By Christopher Schwarz
Many traditional woodworkers daydream about serving a formal apprenticeship, working as a skilled and independent craftsperson and then passing on his or her hard-won knowledge to the next generation of woodworkers.
It’s a daydream that rarely evolves into anything more than that.
But for a young Mary May, that twinge led her to the phone book in her Minnesota town to look for someone – anyone – to teach her how to carve in the classical tradition. She had just returned from a backpacking tour of Europe where she had seen castles, cathedrals and some impressive carving.
She wanted to learn to carve like that, and she thought the Yellow Pages might be the place to look. As it turns out, she was correct.
She found two Greek carvers listed in the phone book, left phone messages for them both and got a call back first from Konstantinos Papadakis. Papadakis is a Byzantine-style carver who began in the craft at age 9 in Crete and then entered into a formal apprenticeship three years later.
Mary began working with Papadakis and eventually became his apprentice for three years. She went on to study and work under other teachers in Greece and England. And then she ventured to Pasir Gudang, Malaysia, to carve wood and stone for a Chinese hotel magnate.
After all that excitement and travel, she settled on Johns Island in South Carolina to carve for customers, whether they needed an acanthus leaf or an egret. She set up shop in a narrow structure that is mostly windows behind her house, which she shares with her husband, a biodiesel Mercedes-Benz and cats. Wandering outside are goats and chickens.
It was here that she honed her craft in a focused way that most woodworkers – even professionals – do not. Instead of venturing into other parts of the craft, such as building casework, turning or whittling, Mary stuck to her guns and remained a classical carver. She was happy to carve a fireplace mantle or the bonnet of a highboy. But she didn’t seek to build those forms from scratch.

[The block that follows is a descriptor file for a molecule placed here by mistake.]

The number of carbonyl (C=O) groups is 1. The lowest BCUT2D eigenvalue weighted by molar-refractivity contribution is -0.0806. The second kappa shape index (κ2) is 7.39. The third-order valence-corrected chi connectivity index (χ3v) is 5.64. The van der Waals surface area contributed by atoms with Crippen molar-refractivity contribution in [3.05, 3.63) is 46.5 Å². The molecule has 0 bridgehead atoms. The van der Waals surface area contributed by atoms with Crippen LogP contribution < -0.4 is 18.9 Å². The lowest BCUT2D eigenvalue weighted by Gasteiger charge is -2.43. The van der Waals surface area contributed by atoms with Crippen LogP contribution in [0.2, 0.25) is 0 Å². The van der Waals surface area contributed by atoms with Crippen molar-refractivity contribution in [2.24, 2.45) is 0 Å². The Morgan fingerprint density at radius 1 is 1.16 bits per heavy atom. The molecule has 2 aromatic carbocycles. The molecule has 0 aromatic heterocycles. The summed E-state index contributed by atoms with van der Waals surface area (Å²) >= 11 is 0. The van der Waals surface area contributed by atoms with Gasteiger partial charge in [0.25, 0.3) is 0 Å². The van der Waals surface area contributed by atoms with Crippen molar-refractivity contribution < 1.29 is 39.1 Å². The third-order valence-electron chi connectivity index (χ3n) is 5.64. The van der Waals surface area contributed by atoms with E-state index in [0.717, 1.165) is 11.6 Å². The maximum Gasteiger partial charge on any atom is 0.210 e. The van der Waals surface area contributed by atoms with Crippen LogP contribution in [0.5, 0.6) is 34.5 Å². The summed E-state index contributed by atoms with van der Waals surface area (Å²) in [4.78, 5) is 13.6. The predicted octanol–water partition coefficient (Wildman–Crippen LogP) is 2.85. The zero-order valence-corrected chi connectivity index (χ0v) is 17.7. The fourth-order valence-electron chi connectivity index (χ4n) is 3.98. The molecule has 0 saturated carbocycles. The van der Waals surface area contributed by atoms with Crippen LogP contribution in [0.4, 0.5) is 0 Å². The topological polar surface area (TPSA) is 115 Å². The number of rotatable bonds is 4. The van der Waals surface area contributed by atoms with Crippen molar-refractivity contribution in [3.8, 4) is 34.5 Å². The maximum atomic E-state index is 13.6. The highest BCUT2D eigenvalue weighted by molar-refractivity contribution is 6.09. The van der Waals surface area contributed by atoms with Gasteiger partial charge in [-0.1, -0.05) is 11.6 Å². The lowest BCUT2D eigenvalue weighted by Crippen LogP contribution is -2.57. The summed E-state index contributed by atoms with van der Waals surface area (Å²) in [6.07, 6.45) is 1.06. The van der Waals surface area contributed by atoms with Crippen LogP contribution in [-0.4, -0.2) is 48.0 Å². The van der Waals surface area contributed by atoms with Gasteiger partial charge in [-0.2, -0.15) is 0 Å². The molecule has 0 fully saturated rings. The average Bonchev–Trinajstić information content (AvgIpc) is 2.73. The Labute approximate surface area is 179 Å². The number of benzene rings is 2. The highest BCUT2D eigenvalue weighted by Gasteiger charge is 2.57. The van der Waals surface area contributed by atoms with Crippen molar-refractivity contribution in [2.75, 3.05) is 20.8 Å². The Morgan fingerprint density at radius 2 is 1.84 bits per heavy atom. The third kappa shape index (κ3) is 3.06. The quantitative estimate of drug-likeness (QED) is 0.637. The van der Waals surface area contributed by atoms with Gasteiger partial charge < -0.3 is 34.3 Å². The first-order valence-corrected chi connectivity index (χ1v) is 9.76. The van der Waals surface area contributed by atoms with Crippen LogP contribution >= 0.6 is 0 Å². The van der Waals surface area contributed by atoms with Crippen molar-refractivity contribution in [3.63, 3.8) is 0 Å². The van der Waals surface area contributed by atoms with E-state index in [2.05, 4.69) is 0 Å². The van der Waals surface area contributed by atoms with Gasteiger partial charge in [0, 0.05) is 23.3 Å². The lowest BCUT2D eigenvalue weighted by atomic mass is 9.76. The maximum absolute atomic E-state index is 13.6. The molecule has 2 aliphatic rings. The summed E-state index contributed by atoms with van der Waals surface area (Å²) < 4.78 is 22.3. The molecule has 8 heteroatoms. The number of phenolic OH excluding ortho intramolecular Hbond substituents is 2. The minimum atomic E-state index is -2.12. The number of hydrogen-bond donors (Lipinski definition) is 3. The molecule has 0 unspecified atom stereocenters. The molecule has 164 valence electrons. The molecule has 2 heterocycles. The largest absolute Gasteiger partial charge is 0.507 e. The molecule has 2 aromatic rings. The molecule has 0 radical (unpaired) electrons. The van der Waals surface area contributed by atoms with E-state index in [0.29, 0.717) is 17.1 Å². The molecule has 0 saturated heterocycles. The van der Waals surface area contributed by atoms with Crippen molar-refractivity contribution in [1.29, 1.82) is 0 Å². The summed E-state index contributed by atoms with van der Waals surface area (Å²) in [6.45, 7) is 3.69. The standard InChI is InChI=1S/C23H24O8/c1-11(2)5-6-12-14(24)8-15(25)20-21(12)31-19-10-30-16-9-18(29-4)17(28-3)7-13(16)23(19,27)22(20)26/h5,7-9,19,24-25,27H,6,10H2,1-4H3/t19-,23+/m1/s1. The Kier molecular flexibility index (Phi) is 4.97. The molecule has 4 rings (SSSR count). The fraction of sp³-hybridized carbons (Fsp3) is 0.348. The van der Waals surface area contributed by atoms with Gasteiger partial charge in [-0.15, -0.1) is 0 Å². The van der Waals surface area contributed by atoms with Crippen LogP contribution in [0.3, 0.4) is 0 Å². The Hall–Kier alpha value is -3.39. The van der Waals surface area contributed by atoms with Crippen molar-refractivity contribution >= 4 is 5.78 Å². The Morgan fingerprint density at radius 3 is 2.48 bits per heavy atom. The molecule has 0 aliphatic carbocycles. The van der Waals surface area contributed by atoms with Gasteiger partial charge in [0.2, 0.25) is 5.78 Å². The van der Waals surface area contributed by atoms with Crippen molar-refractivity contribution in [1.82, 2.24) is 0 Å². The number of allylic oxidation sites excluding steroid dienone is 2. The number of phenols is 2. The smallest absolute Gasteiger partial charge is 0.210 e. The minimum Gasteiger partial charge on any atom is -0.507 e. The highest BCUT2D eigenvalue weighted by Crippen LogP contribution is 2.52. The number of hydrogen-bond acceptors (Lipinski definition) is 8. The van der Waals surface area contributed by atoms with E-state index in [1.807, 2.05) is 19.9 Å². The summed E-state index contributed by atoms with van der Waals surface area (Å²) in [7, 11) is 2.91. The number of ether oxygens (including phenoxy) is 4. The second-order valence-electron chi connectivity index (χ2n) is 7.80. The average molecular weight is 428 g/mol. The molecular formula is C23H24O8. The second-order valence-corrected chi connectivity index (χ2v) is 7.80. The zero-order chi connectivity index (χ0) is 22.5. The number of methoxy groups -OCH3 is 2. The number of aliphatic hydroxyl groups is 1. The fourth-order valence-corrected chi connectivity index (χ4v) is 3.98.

In other words, she established herself as a traditional carver – a specialist and not a generalist. She served a formal apprenticeship and then did a stint as a journeyman, where she traveled to other shops to learn techniques. And she’d hunkered down for years of the day-in and day-out all-consuming work in an effort to master the carving craft.
It was there, in the confines of her shop, that she saw the turning point of her carving career.
“There was a point when I was not real confident with projects that (customers) would present to me, and I wasn’t sure if I could do it,” she says. “Five or six years ago I gained the confidence in shapes and forms. As long as I had enough information, I knew I could get that shape out of the wood.
“That definitely was a revelation,” she says. “Whatever comes through my door, I can do it.”
Video: Get Mary May’s DVD with step-by-step instruction on carving an acanthus leaf.
Blog: Follow Mary’s blog.
Web Site: Visit May’s web site for her carving business, Cornerstone Creations, and to find out more about her online school.
In our store: We offer a wide selection of Two Cherries carving tools at discount prices.
From the November 2012 issue #200
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